Vice President Kamala Harris on Monday pledged more than $100 million in U.S. assistance to Ghana and stressed that U.S. interests in African nations extend beyond competing with China, on the first full day of her weeklong tour of the continent.
Harris said Monday that the U.S. will commit more than $139 million in assistance, most of which will support conflict prevention in the Sahel region, where Islamist extremists have expanded their footprint.
She spoke Monday at Jubilee House, seat of Ghana’s presidency, alongside Ghanaian President Nana Akufo-Addo.
“To help address the threats of violent extremism and instability, today I am pleased to announce $100 million in support of Benin, Ghana, Guinea, Côte d’Ivoire and Togo,” she said. “Last week, President Joe Biden announced a strategic plan for coastal West Africa as part of the United States Strategy to Prevent Conflict and Promote Stability. Today, funding and the announcement that I’ve just made will help implement that plan and will address security, governance and development issues in the region.”
Harris is the fifth top U.S. official to visit the continent this year, and she deflected criticism that the U.S. sees African nations through the lens of its own competition with China, which has built massive infrastructure projects and loaned billions of dollars to African nations in what many see as a fight for influence and access.
“The president and I had a conversation on this very topic, but the conversation was not about China as much as it is about the enduring and important direct relationship that the United States has with Ghana and with African nations,” she said. “I will tell you that we are very clear — and I will speak for myself and on behalf of the Biden-Harris administration — that the relationship between the United States and this continent and African leaders is an important one. There’s a historical basis for the relationship, not to mention as we look forward, as all governments should, and recognize the unachieved — as of yet — opportunities that exist going forward.”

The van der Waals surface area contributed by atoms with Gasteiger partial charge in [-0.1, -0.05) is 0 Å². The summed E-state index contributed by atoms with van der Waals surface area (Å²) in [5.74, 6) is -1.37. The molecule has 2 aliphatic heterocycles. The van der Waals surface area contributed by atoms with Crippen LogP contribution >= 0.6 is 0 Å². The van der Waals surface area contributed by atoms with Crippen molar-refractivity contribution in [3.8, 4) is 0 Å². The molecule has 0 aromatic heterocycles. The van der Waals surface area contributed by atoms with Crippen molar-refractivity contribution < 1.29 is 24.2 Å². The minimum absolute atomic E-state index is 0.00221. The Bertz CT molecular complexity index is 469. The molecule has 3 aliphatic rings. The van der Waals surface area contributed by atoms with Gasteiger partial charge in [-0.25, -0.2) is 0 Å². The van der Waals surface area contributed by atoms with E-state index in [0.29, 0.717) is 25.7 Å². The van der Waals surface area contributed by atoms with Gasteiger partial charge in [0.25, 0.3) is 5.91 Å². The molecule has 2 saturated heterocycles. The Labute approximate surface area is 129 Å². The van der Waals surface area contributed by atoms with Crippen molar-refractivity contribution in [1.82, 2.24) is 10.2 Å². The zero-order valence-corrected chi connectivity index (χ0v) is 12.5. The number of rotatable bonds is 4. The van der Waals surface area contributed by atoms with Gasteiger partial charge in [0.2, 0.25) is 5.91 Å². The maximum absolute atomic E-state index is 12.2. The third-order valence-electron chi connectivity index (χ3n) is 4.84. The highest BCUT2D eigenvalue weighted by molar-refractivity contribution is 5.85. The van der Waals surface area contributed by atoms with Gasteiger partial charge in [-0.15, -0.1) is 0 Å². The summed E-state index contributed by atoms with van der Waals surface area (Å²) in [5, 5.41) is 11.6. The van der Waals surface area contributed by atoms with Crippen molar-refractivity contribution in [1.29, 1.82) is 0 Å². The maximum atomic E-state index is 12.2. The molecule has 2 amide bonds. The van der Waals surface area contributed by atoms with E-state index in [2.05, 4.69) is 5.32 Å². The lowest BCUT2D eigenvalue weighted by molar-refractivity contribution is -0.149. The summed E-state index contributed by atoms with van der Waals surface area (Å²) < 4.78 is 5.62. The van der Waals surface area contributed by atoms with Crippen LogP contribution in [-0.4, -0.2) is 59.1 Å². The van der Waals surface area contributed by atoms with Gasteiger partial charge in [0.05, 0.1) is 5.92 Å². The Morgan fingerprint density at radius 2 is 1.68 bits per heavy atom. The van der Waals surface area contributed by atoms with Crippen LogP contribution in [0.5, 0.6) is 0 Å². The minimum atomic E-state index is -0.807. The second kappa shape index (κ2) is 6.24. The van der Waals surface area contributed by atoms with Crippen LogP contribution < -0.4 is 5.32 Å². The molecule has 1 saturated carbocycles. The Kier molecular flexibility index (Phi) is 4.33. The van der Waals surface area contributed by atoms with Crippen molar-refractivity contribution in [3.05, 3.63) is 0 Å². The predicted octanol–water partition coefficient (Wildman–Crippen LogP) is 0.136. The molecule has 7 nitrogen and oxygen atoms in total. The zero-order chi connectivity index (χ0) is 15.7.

“There may be an obsession in America about the Chinese activities on the continent, but there’s no such obsession here,” he said. “China is one of the many countries with whom Ghana is engaged in the world. Your country is one of them. Virtually all the countries of the world are friends of Ghana, and we have relations in varying degrees of intensity with all of them. Our relationship with America is a relationship that has been forged over several decades, right from the time of independence up till now.”
Harris also toured some of Accra’s vibrant arts scene, visiting a skateboard park and recording studio. Tagging along for the ride was actor Idris Elba, who spoke to journalists.
“I think this is a great, significant signal for the VP to come to Ghana, to come to Africa and be that interface and, you know, to show the rest of the world that actually it’s a fantastic place to sort of look at in terms of partnership and investment,” he said.
Harris plans to spend another full day in the West African nation before continuing east, to Tanzania, and then south, to Zambia.